Avoiding dry skin is an important part of treating
atopic dermatitis. This is done through bathing and
Bathing keeps you clean.
For the best effect, moisture
should be sealed into your skin by applying a nonsensitizing, nonperfumed
moisturizing cream or ointment (emollient) within 3 minutes of
Excessive bathing with soap or failure to use a moisturizer may leave the skin dry, making atopic dermatitis worse. Your doctor will suggest how often you should bathe based on your skin
and the climate where you live.
General bathing and moisturizing guidelines for people with atopic
dermatitis are as follows:
Soak in clean, lukewarm water for 3 to 5 minutes. The skin will retain its
natural oils. Losing the natural oils makes the skin drier. You may shower when
atopic dermatitis is under control or when an outbreak is
Avoid washing with soap during every bath. When soap is
needed, use a gentle, nondrying product, such as Aveeno, Dove, Basis, or
Neutrogena. Use soap regularly only on the underarms, groin, and feet, rinsing
immediately afterwards. Don't let children who have atopic dermatitis sit in soapy
Avoid adding bath oils to the bath water.
Avoid using scrub brushes or
Pat your skin dry after a bath or shower. While your
skin is still moist or even wet, apply a moisturizer
immediately—within 3 minutes of leaving the bath or shower. Waiting longer
allows the skin to dry out. Moisturizers include Aquaphor, Eucerin, or Purpose.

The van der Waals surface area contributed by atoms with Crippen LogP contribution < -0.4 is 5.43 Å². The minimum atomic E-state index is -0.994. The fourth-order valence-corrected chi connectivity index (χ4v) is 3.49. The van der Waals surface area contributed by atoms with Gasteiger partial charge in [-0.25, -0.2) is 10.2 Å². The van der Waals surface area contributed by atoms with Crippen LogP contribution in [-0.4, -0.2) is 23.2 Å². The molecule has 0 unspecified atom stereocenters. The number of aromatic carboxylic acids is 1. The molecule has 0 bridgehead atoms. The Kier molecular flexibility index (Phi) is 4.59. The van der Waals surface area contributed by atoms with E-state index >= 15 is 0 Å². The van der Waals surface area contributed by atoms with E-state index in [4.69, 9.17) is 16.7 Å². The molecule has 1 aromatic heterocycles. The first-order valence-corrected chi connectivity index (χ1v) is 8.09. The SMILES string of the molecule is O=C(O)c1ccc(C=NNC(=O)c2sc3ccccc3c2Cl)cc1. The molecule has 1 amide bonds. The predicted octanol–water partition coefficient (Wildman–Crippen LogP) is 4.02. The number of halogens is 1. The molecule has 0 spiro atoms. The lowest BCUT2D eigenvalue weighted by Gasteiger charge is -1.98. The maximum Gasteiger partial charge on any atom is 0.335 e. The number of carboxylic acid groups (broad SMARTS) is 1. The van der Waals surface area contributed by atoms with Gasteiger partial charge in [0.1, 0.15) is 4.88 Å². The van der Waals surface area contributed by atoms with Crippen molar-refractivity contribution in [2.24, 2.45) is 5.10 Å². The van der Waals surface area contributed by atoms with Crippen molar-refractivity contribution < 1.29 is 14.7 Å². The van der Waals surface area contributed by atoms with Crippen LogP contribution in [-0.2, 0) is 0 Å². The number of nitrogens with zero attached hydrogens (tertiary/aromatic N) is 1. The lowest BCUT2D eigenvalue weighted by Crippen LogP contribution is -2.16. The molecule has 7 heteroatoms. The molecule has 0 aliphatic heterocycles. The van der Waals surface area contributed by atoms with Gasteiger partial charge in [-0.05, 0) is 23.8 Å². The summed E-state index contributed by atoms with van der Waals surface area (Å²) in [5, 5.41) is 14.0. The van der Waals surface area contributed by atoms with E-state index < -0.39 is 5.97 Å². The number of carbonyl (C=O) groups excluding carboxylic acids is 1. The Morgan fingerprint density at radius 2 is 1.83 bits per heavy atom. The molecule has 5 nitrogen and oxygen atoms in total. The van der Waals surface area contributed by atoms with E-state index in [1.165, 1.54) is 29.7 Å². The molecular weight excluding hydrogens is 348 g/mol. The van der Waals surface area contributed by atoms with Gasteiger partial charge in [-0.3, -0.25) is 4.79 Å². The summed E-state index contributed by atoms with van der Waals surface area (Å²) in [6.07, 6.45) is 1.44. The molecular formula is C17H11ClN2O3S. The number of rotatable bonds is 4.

For severe dryness, try petroleum jelly, mineral oil, or an all-vegetable shortening such as Crisco. Also apply the
moisturizer several times a day.
In warm, humid climates, greasy
moisturizers may block sweat glands and make your skin
uncomfortable. For greater comfort, use:
Oil-free moisturizers, such
Cream-based medicines and
Talk to your doctor about using a wet bandage over the
affected area. It can help relieve symptoms, but it may
not be a good idea if medicine is being used on the skin.
When an atopic dermatitis rash results in open, oozing, or crusted
sores, clean the affected area. In this case, your doctor also may
Taking frequent sponge baths (4 to 6 times a
day) or soaking in a bath of clean, lukewarm water for 10 to 30 minutes,
2 to 4 times a day. Adding colloidal oatmeal to the bath water [3 Tbsp (44 mL)
per tub] can help relieve the itching. You can get colloidal oatmeal in the
health and beauty section of a pharmacy.
Using a cloth dampened
with a soothing medicine or water for rashes that cover small areas.
Primary Medical Reviewer
Adam Husney, MD - Family Medicine
Specialist Medical Reviewer
Amy McMichael, MD - Dermatology
April 17, 2012
WebMD Medical Reference from Healthwise
April 17, 2012
This information is not intended to replace the advice of a doctor.
Healthwise disclaims any liability for the decisions you make based on this